Jesse's first camera arrived on his sixth birthday as a present from his father, celebrated photographer Simpson Kalisher. A darkroom soon followed. While raised by his mother, over the years Jesse worked with his father both in the darkroom and as his assistant. Yet despite his enthusiasm for the medium, when it came time to go to college and consider a career, Jesse took his father's advice and focused on anything but photography.
After an 11-year career on Madison Avenue, at 33-years-old, Jesse boarded a plane for Hanoi and two months of untold adventures. The year was 1996. Jesse carried with him a simple point and shoot camera. It was during his first few days in Vietnam that he looked through the small viewfinder and had an epiphany. He had seen a few children playing badminton on an otherwise deserted early morning street, lifted the camera to his eye and expected to see a snapshot. He saw instead a tableau filled with meaning. And in that very instant he re-discovered his love affair with photography.
Today, in addition to private collections throughout the world, Jesse's photography is in the permanent collections of many museums including The Louvre, The Smithsonian, The George Eastman House, The de Young Fine Arts Museum of San Francisco, The Museum of Fine Arts Houston and many more. Of note, the first photograph of Barack Obama acquired by the Smithsonian National Museum of American History was Jesse's.
Jesse's collection "if you find the Buddha" was published by Chronicle Books and released in 2006 to great reviews. He's led photo expeditions from French Polynesia to Alaska and throughout Europe. He's been on the faculty at The Maine Media Workshops and invited to teach at the Santa Fe Workshops.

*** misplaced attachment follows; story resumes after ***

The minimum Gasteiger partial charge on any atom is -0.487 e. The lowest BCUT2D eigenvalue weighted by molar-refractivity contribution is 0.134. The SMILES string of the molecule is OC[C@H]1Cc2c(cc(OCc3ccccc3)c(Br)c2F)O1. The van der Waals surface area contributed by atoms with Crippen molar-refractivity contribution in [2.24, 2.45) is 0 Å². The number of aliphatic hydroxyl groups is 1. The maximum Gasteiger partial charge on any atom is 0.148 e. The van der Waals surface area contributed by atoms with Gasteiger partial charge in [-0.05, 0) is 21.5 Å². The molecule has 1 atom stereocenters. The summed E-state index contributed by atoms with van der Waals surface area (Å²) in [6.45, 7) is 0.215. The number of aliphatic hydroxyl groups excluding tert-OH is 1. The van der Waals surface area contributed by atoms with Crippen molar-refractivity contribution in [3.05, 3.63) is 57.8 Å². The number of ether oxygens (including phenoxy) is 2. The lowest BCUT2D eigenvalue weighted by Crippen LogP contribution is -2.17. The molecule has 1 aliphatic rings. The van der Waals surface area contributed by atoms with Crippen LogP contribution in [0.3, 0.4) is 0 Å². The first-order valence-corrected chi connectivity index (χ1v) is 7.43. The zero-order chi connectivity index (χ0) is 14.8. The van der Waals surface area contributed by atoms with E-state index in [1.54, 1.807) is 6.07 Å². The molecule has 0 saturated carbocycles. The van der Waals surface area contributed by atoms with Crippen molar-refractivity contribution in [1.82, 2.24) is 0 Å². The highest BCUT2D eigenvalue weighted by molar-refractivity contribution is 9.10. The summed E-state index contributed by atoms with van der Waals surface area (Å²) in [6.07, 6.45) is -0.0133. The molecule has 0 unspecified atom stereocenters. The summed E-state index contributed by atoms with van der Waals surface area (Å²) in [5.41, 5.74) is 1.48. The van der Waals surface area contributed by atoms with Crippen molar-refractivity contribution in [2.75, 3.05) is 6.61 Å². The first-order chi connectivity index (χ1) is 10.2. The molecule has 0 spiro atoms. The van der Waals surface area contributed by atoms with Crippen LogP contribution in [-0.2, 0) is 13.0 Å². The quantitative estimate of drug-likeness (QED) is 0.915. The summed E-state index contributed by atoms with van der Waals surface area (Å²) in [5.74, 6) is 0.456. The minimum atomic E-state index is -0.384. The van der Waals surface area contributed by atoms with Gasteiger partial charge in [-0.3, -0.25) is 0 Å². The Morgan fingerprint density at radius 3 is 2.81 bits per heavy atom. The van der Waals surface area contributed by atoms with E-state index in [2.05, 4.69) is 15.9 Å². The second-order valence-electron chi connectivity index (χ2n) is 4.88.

Jesse and his work has been featured in Black and White Magazine, Digital Photo Pro Magazine, Art and Living Magazine, Décor Magazine, and had his work was reviewed by noted New York gallery owner Michael Foley who wrote that Jesse has "a large vision in life."
Jesse's work has sold in the Stephen Cohen Gallery in Los Angeles and has been featured at places including Photo San Francisco, Photo Los Angeles and The Oakland Museum of California.
"I am attracted equally to stories, ideas and aesthetic. The challenge I set for myself is to find moments and create pictures that stimulate the viewer on more than one level. A great photograph (for me) is one in which both the aesthetic and the meaning fight equally for our attention. It's easy to create a pretty picture. It's easy to create a photograph with a meaningful story. But create a picture that has both elements and you've got a treasure. These images are rare and difficult to make, and thus my most treasured achievement.
I believe in the camera as a vehicle for capturing what actually exists in life, as a window into human achievement and the human condition. I see my role, therefore, as an observer. If I manage to capture something with my camera that strikes
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